Cannery Show

A lifelong Marylander preserves eye-catching emblems of oyster history

Photo: Dave Cooper

A small sampling of Banagan's roughly 3,000 oyster cans.

Jim Banagan likes to say that if he had any sense when he was in school, he’d be a millionaire. By sense, he means the foresight to gather oyster cans before they became colorful relics of a once thriving culture. During the 1940s and ’50s, oyster cans emblazoned with the crisp graphics of hundreds of local packinghouses were as common as paint cans, and usually wound up in the same place—the trash. Today, they can fetch hundreds and sometimes even thousands of dollars.

Jim Banagan on the dock at his Maryland home.

Photo: Dave Cooper

Sittin' On The Dock of The Bay

Jim Banagan on the dock at his Maryland home.

Thin and tan, with snow-white hair and bushy eyebrows, Banagan, who was born in 1931, grew up in St. Mary’s County, Maryland, a finger of land jutting into the Chesapeake Bay between the Potomac and Patuxent rivers. Generations of his family plied the area’s tidal coves in deadrise workboats, tonging for oysters in fall and winter, baiting crab trotlines in summer, fishing, clamming, and catching turtles. On many an early morning, the young Banagan shivered into an oilcloth slicker to work on his father’s boat. “It was hard work for not much money,” he says. During the Depression, “my family barely survived.”

After high school, Banagan tried his hand at the oyster trade for a time, before eventually deciding to join the Coast Guard and going on to open his own commercial cleaning business. But he’s always stayed close to the water. Now retired, he lives in a modest brick home perched above St. Clements Bay, watching ospreys nesting atop his boathouse. And for decades, he’s been amassing what is now one of the largest collections of oyster cans in the country. He owns around three thousand of them, from the Chesapeake and beyond.

Though Banagan is a collector by nature—his shelves are crammed with Indian arrowheads, jars of marbles, vintage toys, and metal signs—he didn’t begin collecting oyster cans until the 1980s. His company was cleaning out a garage when a shelf of cans caught his eye—“Capt. Sam’s Fresh Oysters” out of Bushwood, Maryland; “J. C. Lore & Sons, Planters & Packers,” from Solomons Island. As he says, “Every Tom, Dick, and Harry used to work oysters.” But something made Banagan set these aside during his county dump run. The Capt. Sam’s can that started it all? It’s now worth about $2,000.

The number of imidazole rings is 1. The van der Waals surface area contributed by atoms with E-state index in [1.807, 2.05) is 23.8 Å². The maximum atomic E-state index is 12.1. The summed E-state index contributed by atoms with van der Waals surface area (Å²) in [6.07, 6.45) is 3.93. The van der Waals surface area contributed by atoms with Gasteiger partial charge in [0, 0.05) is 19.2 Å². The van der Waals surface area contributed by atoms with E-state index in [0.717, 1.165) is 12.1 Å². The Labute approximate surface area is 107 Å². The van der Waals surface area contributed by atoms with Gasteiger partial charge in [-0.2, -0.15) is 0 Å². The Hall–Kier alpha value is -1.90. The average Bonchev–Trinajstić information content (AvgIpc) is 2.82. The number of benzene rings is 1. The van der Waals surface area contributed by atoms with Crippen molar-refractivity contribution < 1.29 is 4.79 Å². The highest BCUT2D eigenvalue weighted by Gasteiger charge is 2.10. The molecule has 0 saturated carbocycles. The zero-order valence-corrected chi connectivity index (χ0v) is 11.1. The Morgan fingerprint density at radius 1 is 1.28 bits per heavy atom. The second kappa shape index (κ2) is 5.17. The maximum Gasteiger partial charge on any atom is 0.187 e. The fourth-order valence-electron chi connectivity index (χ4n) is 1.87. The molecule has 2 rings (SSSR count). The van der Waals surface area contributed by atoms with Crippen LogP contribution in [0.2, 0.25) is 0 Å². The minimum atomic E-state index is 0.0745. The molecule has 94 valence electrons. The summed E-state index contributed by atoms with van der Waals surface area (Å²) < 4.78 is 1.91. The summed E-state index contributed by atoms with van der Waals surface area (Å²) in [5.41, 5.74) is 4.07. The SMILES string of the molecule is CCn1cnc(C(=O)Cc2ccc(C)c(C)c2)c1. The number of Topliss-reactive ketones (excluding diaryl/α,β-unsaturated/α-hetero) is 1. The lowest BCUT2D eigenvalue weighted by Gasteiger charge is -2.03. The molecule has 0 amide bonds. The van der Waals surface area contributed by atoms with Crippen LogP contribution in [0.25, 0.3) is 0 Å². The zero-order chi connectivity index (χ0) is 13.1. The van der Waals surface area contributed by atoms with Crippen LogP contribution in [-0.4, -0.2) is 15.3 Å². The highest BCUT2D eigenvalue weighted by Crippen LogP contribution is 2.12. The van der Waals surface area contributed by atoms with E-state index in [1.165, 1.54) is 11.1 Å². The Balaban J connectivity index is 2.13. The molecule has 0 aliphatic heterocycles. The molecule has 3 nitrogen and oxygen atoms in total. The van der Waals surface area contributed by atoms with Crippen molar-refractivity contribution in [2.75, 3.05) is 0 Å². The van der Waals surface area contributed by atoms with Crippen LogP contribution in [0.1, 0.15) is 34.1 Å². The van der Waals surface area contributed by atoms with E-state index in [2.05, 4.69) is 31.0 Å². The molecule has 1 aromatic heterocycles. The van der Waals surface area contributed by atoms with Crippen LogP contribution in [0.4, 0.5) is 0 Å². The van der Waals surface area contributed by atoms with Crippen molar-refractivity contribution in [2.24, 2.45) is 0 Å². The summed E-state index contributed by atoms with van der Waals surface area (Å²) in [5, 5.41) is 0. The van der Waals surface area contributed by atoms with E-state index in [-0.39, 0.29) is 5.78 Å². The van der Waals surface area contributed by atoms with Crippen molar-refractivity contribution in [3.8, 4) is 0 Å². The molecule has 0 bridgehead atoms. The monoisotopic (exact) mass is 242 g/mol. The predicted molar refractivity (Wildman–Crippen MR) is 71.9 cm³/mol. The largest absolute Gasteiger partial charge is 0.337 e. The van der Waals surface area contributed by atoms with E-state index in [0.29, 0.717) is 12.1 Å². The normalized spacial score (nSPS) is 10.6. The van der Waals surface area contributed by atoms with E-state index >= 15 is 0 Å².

He found more while making regular rounds of antique shops and country auction houses. Sometimes he’d stumble on vintage cans filled with brads and washers in dusty workshops. As he met other collectors and began to buy and trade, his network stretched from North Carolina to New Jersey. Pennsylvania, strangely enough, proved fruitful. “The Amish like oysters,” Banagan says. “When they killed pigs, they’d store the lard in old cans. Some of my cans have lard residue.”

The cans themselves tell an American story. Until the nineteenth century, oysters were a coastal delicacy, but railroads and canning, a food-preservation breakthrough made in France in 1809, changed all that. Baltimore, or Oyster City, as it was known, became America’s canning capital. By 1870, the Inner Harbor was a cannery row buried in shell mounds. Millions of oysters were shucked, steamed, and hermetically sealed in gallon cans. Crated and stacked on trains, they arrived days later in Pittsburgh, Detroit, Kansas City, and other inland cities. Packing plants sprang up throughout Maryland—more than eighty in St. Mary’s County alone—Virginia, and anywhere else oysters were plentiful, including the Carolinas, Georgia, and all along the Gulf Coast. But overharvesting, pollution, and disease took their toll on the industry. From a peak of fifteen million bushels in 1885, Chesapeake Bay oyster harvests began a steady decline, reaching a low of fewer than 100,000 bushels by the mid-1990s.

The oldest American oyster cans were clunky and rectangular, soldered together from tinplate. Banagan owns a few dozen of these from the Civil War era. Despite their age and rarity, however, these plain containers are not as prized as the cylindrical cans that replaced them beginning in the late nineteenth century, when packers started emblazoning their cans with enticing labels proclaiming “finest quality” and “pearl of the sea,” a way to distinguish themselves in a crowded field. Collectors especially tend to favor the high-resolution color lithography printed directly onto metal cans starting in the 1920s.

During his early collecting days, Banagan was buying a lot of cans from a North Carolina dealer. After a day of haggling, Banagan paid $35,000 for the man’s entire collection, around nine hundred cans. “Everybody thought I was crazy,” he says. But the collection contained some gems, including a rare and beautiful pre–World War II Wild Duck brand gallon can. There are only two known to exist (the other is in the Chesapeake Bay Maritime Museum in St. Michaels, Maryland).

Banagan still buys (and sells the occasional duplicate), mostly through eBay and other websites. He owns cans from foreign countries, including a dozen from New Zealand. From the sound of it, there aren’t many known oyster cans he doesn’t own. And when he’s finished? No worries, he says. “I’m into clams now.”